Despite these incentives to remain, you decide to leave. Perhaps, the central tenets of the community no longer seem true. If the community is based on a lie, it becomes empty to you. Or maybe you are driven out from being constantly repressed in how you choose to dress. Regardless of why you leave, the outside world appears to be a place where you can best live as your true self. Upon leaving, you feel the sudden loss of community. As a typical Laestadian, the community was your world. You likely didn't take part in outside social groups such as sports or student groups, and your friends were all from the church. Now, the community is gone. In addition to losing the community, you lose the rules. No longer do you have a clear roadmap that tells you how to be holy and how to live your life. You must create this roadmap on your own. You often feel resentment at having missed out on the many things you learn others did in their childhoods. You are suddenly eighteen or more years behind in learning the rules of how to behave in the wider world. You may find another church to attend or perhaps you just swear off religion entirely.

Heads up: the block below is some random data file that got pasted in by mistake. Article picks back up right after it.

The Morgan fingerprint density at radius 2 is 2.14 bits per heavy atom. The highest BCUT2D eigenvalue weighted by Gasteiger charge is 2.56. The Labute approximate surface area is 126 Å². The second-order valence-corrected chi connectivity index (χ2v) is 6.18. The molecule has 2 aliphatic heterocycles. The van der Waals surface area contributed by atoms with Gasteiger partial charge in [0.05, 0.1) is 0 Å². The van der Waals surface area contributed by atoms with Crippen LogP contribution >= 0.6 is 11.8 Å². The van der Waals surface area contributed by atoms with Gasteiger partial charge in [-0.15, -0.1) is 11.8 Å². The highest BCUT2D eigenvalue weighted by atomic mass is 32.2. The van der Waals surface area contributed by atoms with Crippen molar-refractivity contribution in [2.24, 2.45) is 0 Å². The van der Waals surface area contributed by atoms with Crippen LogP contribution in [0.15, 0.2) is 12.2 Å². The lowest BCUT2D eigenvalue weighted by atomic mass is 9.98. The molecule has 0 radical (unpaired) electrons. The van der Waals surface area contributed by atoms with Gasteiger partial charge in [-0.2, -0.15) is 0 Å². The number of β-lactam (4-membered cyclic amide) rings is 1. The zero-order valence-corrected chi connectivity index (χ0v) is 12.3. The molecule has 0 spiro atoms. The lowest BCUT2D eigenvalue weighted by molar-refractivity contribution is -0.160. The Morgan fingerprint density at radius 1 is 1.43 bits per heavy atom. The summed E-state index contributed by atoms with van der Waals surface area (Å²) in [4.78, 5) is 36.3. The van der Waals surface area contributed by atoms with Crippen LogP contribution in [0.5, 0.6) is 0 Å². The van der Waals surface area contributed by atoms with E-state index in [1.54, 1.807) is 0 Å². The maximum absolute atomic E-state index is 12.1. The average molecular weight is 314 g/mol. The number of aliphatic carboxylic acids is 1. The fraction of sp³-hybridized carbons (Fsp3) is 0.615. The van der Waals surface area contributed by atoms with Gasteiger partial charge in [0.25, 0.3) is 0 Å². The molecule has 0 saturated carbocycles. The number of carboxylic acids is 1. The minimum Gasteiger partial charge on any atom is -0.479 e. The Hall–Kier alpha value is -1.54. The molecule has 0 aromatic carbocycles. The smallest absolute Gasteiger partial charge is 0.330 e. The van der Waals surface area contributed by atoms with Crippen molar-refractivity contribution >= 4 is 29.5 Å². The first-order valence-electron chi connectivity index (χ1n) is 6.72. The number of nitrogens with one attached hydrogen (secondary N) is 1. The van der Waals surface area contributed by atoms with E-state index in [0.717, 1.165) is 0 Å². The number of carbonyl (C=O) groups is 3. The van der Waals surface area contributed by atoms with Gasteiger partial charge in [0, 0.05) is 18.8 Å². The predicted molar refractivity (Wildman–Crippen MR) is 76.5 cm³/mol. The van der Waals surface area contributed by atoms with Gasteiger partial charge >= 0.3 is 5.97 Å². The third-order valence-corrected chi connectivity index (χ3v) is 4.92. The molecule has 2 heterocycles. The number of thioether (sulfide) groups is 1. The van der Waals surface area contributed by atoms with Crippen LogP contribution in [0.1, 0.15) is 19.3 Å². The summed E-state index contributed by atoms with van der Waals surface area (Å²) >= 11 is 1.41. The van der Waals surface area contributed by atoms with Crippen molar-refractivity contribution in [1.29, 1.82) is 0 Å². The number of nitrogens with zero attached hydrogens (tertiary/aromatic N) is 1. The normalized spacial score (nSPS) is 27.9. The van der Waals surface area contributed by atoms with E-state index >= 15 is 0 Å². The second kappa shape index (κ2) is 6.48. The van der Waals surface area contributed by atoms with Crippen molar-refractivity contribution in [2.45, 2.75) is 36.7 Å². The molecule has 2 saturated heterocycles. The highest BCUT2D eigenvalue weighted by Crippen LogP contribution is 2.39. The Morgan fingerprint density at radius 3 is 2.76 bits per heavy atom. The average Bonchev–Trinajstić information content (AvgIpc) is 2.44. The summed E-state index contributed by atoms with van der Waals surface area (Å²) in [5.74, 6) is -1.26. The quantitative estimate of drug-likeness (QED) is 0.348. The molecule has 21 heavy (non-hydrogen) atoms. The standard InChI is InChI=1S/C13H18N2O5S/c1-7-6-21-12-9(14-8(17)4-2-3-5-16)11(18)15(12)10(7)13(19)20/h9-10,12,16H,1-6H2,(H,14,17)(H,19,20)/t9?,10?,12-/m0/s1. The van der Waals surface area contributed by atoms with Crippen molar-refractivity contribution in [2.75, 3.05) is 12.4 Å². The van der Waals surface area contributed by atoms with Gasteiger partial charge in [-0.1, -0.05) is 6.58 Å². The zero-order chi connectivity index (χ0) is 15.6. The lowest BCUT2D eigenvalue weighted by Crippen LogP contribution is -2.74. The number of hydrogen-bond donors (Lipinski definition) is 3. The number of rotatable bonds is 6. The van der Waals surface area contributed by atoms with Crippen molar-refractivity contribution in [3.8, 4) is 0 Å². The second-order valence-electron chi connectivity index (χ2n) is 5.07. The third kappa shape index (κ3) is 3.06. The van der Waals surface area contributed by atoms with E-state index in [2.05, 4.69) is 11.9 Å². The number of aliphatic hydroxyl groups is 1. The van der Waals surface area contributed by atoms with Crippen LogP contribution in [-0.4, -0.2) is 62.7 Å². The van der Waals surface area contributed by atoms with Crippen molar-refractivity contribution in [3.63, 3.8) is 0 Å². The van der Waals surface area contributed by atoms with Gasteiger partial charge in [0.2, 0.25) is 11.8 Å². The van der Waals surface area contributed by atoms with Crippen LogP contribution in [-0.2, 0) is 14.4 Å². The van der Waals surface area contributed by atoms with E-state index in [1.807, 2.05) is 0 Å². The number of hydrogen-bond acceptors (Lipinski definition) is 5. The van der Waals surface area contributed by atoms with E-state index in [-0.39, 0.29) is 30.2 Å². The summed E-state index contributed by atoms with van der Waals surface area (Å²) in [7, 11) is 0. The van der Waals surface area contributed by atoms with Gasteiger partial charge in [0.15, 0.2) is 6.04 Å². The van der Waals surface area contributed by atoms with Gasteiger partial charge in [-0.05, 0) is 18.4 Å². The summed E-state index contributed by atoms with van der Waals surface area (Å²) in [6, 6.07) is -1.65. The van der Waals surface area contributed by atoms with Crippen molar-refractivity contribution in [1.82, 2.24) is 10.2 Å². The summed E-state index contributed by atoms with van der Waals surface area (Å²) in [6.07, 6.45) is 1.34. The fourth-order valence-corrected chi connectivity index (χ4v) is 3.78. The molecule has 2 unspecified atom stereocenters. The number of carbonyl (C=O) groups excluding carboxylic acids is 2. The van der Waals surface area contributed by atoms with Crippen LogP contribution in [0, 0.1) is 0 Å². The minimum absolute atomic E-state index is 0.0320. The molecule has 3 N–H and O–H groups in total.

On the positive side, you learn the world has some decent people, and is not made up entirely of ravening wolves, as you were taught. Nonetheless, the outside world often cannot understand your experience. Although they offer sympathy and express amazement when they hear your story, they cannot understand what you feel. Some even go so far as to question why you ever left, thinking you simply succumbed to outside peer pressure to conform and denied your unique cultural heritage.

Laestadians are not the only ones to go through the feelings of leaving. Another group to experience these feelings are people who left the strict, closed form of Judaism known as Hasidism. Like in the Laestadian community, there is a strong sense of community in the Hasid community, but there is also fighting for power, and factionalism. Elimelekh Kohn grew up in this community, and later left to enter a profession forbidden to him as a child.